The organization behind Spain’s top-flight soccer league known as La Liga has added a functionality to its official Android app that enables it to identify bars, restaurants and other public venues that broadcast soccer games illegally, according to the Spanish daily El Diario.
It has turned out that, after being downloaded or updated, the app asks the user for permission to access their smartphone’s microphone and geolocation service (GPS). This, in and of itself, isn’t that unusual. The devil is in the detail, however.
If the user grants their permission, La Liga receives the ability to activate remotely the phone’s microphone in order to record audio clips of the handset’s surroundings. In doing so, the app seeks to ascertain if the captured sound corresponds to that of the broadcast of a soccer game. At the same time, by turning on the phone’s geolocation service it can pinpoint the location of the place where the recording was made and, thus, identify the establishment that may be showing the game without a license.
In fact, users signing up for the app are presented with two tick boxes. By checking the first one, users confirm that they have read the app’s terms and conditions. Meanwhile, the second box asks the users to agree to the app’s use of data obtained courtesy of its access to the handsets’ mic and GPS functionalities with the aim of detecting illegal broadcasts of soccer games. Checking the second tick box – which begins with the exhortation “protect your team!” – isn’t actually required to use the app.
What did La Liga say?
La Liga’s governing body, LFP, said in its statement on Monday that the functionality was added to its Android app only in the June 8 update with the sole aim of cracking down on unauthorized broadcasts of soccer games within Spain. La Liga says that unlicensed broadcasts of soccer games in bars and restaurants cost Spanish soccer €150 million (US$176 million) in lost revenues each year.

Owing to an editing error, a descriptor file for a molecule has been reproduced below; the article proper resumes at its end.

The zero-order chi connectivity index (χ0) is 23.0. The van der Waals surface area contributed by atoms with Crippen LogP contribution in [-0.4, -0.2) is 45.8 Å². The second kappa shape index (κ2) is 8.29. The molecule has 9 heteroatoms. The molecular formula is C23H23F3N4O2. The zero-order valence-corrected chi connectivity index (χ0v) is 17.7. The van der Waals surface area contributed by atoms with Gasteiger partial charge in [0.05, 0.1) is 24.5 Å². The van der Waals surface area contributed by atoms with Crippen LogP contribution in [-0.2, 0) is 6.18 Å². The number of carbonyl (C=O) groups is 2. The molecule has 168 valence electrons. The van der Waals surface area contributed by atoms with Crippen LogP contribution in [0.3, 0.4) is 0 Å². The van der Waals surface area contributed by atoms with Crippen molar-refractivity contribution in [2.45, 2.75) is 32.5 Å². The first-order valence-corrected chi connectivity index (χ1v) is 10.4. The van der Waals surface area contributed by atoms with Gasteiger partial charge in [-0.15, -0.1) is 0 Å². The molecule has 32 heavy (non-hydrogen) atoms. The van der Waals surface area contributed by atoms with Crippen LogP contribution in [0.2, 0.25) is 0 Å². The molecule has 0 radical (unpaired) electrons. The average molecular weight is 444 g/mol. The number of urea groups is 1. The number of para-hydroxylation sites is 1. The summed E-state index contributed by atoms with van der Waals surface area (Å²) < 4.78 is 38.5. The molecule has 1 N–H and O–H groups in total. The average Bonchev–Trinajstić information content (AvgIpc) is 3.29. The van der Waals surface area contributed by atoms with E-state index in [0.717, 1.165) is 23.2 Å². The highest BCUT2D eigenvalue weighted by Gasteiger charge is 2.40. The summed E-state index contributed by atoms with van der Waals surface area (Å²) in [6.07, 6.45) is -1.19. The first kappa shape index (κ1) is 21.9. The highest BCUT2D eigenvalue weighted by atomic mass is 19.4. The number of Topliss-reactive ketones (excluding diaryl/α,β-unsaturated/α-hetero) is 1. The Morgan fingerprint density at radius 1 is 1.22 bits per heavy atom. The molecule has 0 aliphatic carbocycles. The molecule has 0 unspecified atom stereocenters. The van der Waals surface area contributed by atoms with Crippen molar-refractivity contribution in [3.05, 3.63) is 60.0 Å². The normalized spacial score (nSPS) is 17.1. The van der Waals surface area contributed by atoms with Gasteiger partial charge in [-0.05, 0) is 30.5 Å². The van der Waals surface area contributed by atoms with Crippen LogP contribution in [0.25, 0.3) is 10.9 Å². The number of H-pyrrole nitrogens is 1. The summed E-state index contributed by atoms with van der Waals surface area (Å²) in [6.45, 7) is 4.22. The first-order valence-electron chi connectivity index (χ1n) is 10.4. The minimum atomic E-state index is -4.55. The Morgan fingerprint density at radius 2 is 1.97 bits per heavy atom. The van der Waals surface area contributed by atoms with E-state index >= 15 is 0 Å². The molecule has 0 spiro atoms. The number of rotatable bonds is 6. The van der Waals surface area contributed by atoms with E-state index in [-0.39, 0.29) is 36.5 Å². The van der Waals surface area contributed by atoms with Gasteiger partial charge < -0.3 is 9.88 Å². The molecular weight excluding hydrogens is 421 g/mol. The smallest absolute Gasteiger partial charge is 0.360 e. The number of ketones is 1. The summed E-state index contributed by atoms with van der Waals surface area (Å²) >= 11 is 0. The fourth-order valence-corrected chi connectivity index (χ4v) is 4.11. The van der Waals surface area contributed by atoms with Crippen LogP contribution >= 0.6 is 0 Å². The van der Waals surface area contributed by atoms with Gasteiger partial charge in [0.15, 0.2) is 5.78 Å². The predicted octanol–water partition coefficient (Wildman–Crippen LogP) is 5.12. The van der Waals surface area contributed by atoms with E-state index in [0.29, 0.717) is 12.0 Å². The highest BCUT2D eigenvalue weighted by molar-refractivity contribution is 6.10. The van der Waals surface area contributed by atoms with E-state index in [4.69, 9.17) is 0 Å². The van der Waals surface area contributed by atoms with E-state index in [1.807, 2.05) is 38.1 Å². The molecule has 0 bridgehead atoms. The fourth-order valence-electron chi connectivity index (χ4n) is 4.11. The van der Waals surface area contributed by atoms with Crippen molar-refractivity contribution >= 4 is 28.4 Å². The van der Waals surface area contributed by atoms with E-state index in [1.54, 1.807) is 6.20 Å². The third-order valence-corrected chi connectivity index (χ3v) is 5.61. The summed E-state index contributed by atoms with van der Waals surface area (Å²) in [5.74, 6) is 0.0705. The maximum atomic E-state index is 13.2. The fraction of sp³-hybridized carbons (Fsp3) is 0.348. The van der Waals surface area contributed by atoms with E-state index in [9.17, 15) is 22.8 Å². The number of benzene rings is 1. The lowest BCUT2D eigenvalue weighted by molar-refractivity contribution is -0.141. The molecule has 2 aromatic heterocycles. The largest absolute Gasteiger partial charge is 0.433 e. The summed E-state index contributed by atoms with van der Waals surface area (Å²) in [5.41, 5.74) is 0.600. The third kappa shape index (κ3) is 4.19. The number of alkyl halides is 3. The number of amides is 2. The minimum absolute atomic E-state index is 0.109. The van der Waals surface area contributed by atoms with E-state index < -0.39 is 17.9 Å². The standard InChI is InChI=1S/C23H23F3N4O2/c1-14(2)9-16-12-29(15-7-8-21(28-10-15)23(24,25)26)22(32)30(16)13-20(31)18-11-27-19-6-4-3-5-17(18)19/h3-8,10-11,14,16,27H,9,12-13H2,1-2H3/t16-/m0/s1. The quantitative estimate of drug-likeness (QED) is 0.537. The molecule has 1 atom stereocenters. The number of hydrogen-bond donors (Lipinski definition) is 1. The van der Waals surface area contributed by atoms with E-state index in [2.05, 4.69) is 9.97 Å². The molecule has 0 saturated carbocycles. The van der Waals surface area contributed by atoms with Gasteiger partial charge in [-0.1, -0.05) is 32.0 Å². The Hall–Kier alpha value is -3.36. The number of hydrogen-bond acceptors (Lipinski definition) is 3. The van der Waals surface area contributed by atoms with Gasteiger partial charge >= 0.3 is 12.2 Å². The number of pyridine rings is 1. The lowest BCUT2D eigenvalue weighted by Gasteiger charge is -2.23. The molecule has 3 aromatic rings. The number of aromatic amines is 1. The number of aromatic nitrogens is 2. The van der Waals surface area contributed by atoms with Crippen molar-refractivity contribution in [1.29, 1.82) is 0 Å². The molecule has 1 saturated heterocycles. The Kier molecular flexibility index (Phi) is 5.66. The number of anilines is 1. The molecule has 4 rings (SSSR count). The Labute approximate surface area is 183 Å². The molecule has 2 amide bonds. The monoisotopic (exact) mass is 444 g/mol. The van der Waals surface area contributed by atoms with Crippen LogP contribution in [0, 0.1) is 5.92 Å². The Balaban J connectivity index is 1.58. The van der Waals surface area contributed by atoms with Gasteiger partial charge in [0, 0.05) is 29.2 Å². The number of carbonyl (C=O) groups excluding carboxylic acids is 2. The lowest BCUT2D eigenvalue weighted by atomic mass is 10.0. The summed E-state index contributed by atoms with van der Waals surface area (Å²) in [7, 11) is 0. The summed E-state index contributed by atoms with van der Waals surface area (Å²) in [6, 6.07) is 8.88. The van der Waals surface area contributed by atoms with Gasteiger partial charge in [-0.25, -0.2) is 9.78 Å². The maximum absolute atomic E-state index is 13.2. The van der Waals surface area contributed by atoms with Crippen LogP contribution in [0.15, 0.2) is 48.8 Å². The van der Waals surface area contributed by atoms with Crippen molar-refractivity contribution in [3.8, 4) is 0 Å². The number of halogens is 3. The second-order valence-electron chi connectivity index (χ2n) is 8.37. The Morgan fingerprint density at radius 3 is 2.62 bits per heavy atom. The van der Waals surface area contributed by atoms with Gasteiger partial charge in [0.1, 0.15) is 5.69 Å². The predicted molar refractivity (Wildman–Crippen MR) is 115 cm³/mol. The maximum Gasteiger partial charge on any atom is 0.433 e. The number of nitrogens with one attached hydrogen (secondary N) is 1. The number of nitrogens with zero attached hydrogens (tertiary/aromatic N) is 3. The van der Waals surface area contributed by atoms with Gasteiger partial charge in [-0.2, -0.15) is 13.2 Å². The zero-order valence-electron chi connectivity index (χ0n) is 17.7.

LFP also stressed that the functionality is subject to the user’s express approval and that it can be turned on only during the league’s matches. Additionally, it said the app will remind the users of the functionality on a regular basis and ask for confirming their consent.
In an effort to further ease privacy concerns, La Liga said that it doesn’t access the captured audio snippet, as the snippet is instead automatically converted into a binary code on the device itself. The code is then compared to a reference database and, if there’s no match between the two, the former code is discarded. The organization stressed that there is no way to turn the code back into the actual content of the recording.
Regardless, the tactic has prompted a probe from AEPD, Spain’s data protection watchdog.
The 2017-18 La Liga season actually concluded in May and the new one doesn’t kick off until August. The app – which has accumulated more than 10 million downloads from Google Play – has now set its sights on the FIFA World Cup. “In this version you can enjoy the Russia 2018 World Cup. Do not miss any details with the Official App,” reads the app’s “What’s new” section.
Online threats that may lie in wait for you (not only) around the upcoming soccer extravaganza are described in a special series of our articles.